Betts remembers having regular assigned shifts each day, which had a bonus. “I was going to school at the time and this was my greatest forte because the Chief Observer went to the teacher and said ‘it would be nice if you wouldn’t keep Doug in after school because he has to spot between 3 and 5. So I was king of the hill.”

“My call sign was Delta 86 and my direct connection was I called the operator at Wallace [NS]. And I just said ‘this is Delta 86 and I wish to report an aircraft movement’ and it was all on her switchboard where she was supposed to route the call.” He says on a typical shift he would report up to 15 airplanes, which he would summarize on official forms at shift’s end.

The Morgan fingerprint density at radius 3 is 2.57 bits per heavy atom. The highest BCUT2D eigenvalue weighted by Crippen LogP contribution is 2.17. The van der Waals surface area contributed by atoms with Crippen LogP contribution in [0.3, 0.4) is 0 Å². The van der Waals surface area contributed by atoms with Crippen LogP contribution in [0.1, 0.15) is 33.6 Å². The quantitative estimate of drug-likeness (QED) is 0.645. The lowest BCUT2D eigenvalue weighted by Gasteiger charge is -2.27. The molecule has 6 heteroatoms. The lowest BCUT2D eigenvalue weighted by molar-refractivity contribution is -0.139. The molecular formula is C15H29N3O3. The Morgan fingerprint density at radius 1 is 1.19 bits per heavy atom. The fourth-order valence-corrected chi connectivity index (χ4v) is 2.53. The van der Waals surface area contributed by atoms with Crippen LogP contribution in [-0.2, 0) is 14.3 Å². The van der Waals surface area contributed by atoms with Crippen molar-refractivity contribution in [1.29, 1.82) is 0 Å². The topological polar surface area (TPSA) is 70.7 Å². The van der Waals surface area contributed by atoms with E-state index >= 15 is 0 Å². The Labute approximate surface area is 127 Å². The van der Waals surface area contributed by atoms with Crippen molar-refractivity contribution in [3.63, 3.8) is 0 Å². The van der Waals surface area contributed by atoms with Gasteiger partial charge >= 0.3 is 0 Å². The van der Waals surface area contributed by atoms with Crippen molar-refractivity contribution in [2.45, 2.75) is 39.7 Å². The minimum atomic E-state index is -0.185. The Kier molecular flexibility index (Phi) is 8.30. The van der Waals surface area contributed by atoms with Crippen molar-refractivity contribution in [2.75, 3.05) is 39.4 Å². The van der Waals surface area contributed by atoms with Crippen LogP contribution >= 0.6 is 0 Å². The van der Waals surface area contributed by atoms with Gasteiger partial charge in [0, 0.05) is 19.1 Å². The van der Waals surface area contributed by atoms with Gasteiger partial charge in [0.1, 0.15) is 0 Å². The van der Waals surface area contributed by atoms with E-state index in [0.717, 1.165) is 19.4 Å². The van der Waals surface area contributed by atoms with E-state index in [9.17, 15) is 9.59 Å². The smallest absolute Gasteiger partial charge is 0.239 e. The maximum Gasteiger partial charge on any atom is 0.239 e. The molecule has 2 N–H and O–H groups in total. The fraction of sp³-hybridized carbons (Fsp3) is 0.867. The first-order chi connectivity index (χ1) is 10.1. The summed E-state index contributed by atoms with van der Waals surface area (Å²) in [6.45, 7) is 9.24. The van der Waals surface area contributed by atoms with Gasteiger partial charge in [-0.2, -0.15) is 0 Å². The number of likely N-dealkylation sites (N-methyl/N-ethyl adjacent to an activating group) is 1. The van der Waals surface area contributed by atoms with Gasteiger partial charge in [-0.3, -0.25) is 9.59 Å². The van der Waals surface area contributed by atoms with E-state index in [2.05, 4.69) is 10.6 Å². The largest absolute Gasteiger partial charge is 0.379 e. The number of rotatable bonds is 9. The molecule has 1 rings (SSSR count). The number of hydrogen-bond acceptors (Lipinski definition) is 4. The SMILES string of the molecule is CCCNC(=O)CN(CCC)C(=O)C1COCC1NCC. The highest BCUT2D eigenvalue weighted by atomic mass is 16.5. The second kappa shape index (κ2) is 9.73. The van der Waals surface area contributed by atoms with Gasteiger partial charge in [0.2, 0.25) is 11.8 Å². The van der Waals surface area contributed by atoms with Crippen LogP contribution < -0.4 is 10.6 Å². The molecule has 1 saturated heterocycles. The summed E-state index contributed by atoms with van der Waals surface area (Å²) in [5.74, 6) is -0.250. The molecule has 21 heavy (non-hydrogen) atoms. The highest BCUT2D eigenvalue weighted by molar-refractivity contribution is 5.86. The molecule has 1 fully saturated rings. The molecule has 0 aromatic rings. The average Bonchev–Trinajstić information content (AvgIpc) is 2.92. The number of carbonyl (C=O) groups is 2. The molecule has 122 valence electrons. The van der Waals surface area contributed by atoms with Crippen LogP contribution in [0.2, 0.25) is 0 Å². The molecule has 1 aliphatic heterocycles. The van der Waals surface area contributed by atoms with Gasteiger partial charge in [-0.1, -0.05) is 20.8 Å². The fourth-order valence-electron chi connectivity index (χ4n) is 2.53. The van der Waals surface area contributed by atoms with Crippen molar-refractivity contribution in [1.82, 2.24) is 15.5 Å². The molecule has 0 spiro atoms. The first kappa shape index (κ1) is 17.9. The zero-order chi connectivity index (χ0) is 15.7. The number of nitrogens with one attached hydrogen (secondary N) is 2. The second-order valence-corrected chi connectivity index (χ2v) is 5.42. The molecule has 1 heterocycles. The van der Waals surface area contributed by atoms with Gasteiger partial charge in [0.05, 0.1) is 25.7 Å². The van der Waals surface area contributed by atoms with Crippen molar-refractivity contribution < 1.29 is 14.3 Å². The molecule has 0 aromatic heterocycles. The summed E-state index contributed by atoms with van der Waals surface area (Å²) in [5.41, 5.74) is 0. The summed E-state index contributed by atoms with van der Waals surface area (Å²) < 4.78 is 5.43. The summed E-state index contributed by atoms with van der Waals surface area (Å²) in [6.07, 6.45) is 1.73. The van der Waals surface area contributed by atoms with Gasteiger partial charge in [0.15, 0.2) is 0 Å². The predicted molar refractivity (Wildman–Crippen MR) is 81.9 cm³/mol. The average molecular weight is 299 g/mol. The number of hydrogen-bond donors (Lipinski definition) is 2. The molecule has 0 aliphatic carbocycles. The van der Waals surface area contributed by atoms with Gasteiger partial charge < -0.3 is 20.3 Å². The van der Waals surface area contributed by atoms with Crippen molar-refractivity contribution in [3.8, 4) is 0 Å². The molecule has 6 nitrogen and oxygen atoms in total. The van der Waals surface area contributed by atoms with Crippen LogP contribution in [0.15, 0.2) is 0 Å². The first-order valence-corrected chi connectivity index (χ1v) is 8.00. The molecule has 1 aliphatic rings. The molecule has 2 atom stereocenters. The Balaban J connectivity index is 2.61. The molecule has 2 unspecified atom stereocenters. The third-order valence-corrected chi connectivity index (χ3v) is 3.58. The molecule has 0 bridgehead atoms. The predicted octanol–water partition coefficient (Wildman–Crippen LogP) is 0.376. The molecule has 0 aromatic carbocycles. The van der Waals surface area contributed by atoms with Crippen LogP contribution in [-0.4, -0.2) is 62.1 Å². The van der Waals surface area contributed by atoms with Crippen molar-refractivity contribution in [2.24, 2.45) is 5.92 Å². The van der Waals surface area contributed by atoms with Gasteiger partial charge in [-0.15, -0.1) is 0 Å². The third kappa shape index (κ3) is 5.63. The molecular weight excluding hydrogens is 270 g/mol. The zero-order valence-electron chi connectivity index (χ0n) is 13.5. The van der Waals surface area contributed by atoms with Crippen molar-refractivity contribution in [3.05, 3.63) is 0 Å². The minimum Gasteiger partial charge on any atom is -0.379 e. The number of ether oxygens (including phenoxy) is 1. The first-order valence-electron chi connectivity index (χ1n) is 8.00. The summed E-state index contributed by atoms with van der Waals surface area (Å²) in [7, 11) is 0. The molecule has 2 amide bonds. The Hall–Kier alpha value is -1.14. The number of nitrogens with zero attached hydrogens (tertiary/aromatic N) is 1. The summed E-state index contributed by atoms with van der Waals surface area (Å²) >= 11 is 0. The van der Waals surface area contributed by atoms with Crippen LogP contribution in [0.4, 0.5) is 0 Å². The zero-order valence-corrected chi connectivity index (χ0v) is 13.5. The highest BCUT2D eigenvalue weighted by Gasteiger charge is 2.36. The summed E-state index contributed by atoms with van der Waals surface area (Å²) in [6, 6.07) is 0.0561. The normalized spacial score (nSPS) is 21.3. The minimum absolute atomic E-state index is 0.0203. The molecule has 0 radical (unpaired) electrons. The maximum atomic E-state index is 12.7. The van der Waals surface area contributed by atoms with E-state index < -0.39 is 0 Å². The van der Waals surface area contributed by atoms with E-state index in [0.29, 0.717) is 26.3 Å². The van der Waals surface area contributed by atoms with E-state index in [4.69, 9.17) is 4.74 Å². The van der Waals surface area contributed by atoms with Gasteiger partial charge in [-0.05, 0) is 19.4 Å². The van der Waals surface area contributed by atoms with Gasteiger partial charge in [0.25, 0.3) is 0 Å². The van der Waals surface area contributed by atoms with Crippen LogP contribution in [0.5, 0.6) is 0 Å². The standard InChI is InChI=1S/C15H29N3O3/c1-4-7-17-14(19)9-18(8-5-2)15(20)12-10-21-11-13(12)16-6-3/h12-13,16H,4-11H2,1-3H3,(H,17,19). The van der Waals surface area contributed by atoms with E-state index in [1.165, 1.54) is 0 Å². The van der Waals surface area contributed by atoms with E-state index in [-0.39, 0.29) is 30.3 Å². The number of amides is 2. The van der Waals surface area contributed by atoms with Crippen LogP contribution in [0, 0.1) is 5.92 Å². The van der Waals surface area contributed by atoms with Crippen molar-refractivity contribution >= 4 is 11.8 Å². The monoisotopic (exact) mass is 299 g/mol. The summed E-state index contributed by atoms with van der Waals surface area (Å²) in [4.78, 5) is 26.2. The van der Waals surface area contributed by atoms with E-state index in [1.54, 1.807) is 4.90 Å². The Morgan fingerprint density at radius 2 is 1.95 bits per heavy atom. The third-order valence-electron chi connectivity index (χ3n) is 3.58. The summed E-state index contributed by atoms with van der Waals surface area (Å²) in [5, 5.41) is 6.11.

Where the telephone was on a rural party line, reports took immediate priority. Coggon writes that in some country areas without phones, “children at home and also those in school were ‘runners’ for their Observer parents, rushing their written sighting report to the filter centre on foot or by bicycle to the nearest telephone.”

Ears soon became attuned. “It was surprising, you could tell a radial [engine] from a Merlin [V-12] for instance,” says Betts. “In those days there were a lot of Mosquitos flying out of Debert [NS]. Us young guys we could pick off a Merlin engine just like anything. And the same thing with Hudsons, which had radials. You could tell a Hudson ten miles away. And we would say ‘seen’ or ‘heard’—that was part of the report.” Betts tells of a time he impressed the centre with a report of three USAAF B-17s flying eastbound to Newfoundland.